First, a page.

I really enjoyed the videos from LACMA’s website. In fact, before this assignment I actually didn’t know there were such videos, despite having visited the website quite a few times previously.
I liked how there were different types of videos – some entertaining, some informational, and some educational. The one that especially appealed to me was the Past Exhibitions: New Objectivity: Modern German Art in the Weimar Republic, 1919–1933. Watching this video felt like I was given a private tour about modern German art. The curator did a great job narrating the historical facts and tying them in with interpretations of the artworks. I also liked the camerawork: it switched from the curator to paintings on the wall, to zoomed-in shots of the paintings, really shaping the storytelling presentation and making it feel real and dynamic.
Some educational videos, like on Khan Academy are very useful. I especially like that website for learning about math and sciences. That format, however, would not be appropriate for discussing objects and artworks, I think, because it’s too static.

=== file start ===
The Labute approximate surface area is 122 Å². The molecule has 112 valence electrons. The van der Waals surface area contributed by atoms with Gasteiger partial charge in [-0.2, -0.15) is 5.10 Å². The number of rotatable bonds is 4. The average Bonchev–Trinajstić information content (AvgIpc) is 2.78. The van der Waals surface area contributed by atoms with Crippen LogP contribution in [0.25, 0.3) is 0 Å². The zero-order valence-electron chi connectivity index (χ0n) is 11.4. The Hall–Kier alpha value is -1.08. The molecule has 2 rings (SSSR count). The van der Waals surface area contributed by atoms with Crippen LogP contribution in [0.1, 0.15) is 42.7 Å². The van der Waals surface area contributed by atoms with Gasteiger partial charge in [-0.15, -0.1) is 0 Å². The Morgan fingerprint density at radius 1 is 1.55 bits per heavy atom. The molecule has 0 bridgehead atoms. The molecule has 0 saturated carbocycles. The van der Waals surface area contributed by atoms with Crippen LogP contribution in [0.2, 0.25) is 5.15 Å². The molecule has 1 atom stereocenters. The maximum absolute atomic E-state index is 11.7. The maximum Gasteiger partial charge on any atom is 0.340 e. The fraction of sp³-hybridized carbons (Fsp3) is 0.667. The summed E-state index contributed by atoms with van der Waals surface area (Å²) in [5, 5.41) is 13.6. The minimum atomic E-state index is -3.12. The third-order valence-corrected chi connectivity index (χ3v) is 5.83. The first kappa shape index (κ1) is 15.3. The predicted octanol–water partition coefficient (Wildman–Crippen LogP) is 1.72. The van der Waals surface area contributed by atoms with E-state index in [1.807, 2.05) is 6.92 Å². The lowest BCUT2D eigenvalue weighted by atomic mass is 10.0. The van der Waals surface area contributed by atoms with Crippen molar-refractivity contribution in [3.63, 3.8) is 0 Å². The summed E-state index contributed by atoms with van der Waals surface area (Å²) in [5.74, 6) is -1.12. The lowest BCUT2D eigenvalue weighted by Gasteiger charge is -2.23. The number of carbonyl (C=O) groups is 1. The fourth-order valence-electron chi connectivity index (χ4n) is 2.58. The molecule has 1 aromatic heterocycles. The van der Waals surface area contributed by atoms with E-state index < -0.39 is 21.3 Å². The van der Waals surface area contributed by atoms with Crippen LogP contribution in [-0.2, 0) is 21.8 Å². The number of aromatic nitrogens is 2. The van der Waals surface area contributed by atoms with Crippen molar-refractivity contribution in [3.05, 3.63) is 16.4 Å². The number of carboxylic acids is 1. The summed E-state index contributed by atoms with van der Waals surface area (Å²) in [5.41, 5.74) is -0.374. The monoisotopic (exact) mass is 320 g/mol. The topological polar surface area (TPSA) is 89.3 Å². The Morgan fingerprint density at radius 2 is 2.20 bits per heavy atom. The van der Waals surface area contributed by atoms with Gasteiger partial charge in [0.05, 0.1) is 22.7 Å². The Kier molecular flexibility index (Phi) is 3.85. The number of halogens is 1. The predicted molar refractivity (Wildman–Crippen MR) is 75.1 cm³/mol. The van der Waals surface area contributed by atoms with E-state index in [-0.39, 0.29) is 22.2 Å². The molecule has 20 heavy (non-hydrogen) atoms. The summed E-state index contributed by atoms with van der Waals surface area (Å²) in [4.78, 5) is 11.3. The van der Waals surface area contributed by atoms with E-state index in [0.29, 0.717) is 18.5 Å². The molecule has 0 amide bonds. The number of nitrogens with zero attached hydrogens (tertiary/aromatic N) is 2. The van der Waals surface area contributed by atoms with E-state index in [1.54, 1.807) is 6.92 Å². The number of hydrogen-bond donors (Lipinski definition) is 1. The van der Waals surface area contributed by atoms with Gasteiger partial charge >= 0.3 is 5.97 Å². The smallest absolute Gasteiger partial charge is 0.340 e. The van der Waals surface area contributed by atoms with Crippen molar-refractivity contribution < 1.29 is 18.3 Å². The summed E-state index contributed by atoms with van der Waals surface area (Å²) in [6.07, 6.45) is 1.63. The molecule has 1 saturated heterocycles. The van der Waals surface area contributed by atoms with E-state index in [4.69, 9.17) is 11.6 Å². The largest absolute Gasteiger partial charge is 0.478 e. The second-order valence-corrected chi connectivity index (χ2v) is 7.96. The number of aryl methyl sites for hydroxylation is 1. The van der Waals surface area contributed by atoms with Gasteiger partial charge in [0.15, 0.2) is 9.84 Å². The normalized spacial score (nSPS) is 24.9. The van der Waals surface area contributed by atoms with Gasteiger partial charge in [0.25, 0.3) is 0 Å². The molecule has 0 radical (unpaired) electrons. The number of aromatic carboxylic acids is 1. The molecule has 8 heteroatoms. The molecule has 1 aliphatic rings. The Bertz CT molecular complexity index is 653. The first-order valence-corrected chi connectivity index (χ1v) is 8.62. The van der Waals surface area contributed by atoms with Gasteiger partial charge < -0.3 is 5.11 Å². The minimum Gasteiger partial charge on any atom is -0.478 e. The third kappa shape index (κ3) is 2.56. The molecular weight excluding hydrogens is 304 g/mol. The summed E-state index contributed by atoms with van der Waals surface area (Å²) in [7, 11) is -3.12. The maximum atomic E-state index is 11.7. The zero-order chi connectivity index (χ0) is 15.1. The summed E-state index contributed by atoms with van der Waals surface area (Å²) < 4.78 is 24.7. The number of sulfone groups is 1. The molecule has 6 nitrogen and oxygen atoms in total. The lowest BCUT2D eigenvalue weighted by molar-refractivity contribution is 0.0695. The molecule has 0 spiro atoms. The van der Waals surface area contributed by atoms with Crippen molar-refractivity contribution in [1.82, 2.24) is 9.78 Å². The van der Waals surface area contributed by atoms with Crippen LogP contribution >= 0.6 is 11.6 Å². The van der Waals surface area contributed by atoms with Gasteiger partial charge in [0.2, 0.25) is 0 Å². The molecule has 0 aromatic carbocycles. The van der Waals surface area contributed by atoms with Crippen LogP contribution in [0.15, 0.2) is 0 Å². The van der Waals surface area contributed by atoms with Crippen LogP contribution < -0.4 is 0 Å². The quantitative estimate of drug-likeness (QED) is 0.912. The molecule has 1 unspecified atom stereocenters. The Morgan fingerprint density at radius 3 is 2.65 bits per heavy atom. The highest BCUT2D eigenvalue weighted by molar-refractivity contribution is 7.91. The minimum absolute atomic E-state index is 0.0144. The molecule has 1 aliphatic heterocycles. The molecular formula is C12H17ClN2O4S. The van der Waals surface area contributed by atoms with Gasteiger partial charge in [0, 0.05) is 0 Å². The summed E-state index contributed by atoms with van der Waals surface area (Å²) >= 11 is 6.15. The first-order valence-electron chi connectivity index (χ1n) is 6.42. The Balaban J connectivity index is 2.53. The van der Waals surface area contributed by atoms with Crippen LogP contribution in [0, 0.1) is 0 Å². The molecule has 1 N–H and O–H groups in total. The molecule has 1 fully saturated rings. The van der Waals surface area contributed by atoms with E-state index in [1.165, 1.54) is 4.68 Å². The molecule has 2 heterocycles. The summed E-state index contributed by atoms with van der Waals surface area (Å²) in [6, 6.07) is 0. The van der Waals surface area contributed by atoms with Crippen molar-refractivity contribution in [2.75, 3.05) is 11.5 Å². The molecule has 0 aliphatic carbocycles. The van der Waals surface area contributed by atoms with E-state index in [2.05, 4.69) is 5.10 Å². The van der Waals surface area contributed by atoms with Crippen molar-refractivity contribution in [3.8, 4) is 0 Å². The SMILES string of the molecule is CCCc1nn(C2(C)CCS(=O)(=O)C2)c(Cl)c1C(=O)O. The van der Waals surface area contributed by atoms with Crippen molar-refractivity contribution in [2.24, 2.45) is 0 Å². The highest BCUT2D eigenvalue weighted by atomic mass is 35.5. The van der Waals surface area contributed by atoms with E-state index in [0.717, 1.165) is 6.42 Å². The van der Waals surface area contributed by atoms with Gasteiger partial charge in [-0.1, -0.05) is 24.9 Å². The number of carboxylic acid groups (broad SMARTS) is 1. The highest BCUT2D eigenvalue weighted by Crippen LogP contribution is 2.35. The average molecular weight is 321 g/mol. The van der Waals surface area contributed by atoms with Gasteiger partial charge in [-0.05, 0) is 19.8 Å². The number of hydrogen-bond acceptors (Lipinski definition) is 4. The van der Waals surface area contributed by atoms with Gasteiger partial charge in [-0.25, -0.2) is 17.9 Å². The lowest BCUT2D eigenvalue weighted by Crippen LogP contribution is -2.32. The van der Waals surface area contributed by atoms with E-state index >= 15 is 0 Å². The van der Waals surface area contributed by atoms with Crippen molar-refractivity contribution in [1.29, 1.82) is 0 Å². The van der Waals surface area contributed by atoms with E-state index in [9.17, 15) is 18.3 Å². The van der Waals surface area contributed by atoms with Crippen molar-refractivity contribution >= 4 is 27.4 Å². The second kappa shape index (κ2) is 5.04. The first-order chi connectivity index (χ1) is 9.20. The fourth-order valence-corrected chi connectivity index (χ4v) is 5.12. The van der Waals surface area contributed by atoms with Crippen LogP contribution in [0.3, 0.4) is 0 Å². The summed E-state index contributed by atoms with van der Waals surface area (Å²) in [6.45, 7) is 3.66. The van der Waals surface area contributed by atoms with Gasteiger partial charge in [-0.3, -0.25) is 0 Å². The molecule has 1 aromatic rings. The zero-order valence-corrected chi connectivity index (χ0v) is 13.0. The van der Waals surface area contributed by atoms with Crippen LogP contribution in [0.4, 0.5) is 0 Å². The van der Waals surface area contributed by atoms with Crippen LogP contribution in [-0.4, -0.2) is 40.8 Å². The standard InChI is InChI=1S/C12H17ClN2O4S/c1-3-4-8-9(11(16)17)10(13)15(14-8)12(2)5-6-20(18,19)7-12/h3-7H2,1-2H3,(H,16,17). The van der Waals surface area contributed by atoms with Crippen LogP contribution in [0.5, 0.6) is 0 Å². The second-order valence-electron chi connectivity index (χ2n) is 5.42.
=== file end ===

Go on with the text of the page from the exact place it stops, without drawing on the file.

There are many factors to consider when making a digital storytelling project about an object, and I think the way it should be done and presenting will vary based on the object, or at least type of object. For example, for smaller, cultural objects such as masks, pots, vases, plates, mini-statues, etc. – I would expect a lot of close-up shots of the actual object. Also, I would expect some images or clips showing how that object is used in its natural context. Also, given that today we can also have 3-D representations, it could be interesting to integrate a clip of the 3-D interaction with the object if there is any interesting detail to reveal that is not observable using basic videocamera. For larger objects and/or presentations, I would also expect shots of the curator, or other visitors in order to understand the scale of it.